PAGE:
Turkey’s thriving collaboration with Ukraine in key defense industry projects seems to be edging toward a strategic partnership that could challenge Russia’s standing in the Black Sea region.



Oct 22, 2020



While the Turkish military was testing Russian-made S-400 missiles at the Black Sea coast on Oct. 16, President Recep Tayyip Erdogan was hosting his Ukrainian counterpart Volodymyr Zelensky in Istanbul for talks on advancing defense industry collaboration. A fresh set of accords signed at the meeting underscore how Turkey’s defense ties with Ukraine have flourished in recent years against the backdrop of its uneasy relationship with Russia that has alternated between cooperation and rivalry.


Speaking after the signing ceremony, Erdogan said, “Turkey sees Ukraine as a key country for the establishment [of] stability, security, peace and prosperity in the region.” Zelensky said the agreements paved the way for “new opportunities.” Cooperation in the defense industry, he added, is “important for developing our strategic partnership.”


The two leaders’ remarks can hardly be downplayed as diplomatic platitudes. Ukraine today stands out as Turkey’s chief partner in a series of critical military technologies such as turbo prop and diesel engines, avionics, drones, anti-ship and cruise missiles, radar and surveillance systems, space and satellite technologies, robotic systems, active and passive armor protection systems and rocket engines and guidance systems. Technological cooperation between the two sides has dramatically increased over the past two years, laying the ground for a techno-scientific alliance with far-reaching implications for the geopolitical balance of power in the Black Sea basin.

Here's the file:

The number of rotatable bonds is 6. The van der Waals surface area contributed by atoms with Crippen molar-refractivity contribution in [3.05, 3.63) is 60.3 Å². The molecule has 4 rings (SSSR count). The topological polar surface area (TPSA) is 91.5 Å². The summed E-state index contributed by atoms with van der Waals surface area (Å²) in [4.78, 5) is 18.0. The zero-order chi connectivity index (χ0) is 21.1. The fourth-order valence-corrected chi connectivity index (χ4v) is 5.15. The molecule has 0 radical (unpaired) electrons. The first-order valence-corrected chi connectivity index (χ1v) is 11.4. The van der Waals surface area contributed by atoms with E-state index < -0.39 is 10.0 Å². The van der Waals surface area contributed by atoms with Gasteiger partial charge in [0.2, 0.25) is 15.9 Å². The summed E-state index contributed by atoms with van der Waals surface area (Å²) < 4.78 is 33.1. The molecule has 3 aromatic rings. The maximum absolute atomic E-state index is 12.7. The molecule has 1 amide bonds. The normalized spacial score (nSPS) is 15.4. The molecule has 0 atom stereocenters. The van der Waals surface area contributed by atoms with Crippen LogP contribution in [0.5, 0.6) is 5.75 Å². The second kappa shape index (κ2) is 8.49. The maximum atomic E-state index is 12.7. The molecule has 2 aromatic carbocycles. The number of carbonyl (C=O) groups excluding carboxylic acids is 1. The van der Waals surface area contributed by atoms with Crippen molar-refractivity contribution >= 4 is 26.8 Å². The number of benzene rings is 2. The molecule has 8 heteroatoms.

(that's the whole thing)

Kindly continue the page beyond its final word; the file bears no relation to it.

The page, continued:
A milestone 2018 deal on Ukraine’s purchase of Turkish Bayraktar TB2 drones set the stage for an expanding cooperation and had a trust-boosting effect between the two countries. According to a Turkish defense industry expert who closely follows the matter, Turkish and Ukrainian companies are currently working on around 50 joint defense projects.


Many in Ankara believe the joint venture between Baykar Makina, the manufacturer of the Bayraktar drones, and Ukrspecexport, Ukraine’s state-owned arms trading company, will finally resolve the Turkish defense industry’s long-running shortcomings in engine production.


In January, Kyiv hosted the seventh Turkey-Ukraine defense industry cooperation meeting, another landmark event that paved the way for the transfer of technical knowledge between the two sides to create synergy on critical military technologies.

Erdogan’s visit to Ukraine in February and his decision to extend $40 million to Ukraine in support of research and development on engine technologies came as another boost to bilateral ties in the defense field.


During the visit, the two sides opened a fresh chapter of cooperation: space and intelligence satellite technologies. Ukraine agreed to transfer technical knowledge to Turkey to boost Turkey’s fledgling space agency and a satellite research and development lab at Roketsan, Turkey’s leading state-owned manufacturer of missile and rocket engines and satellites.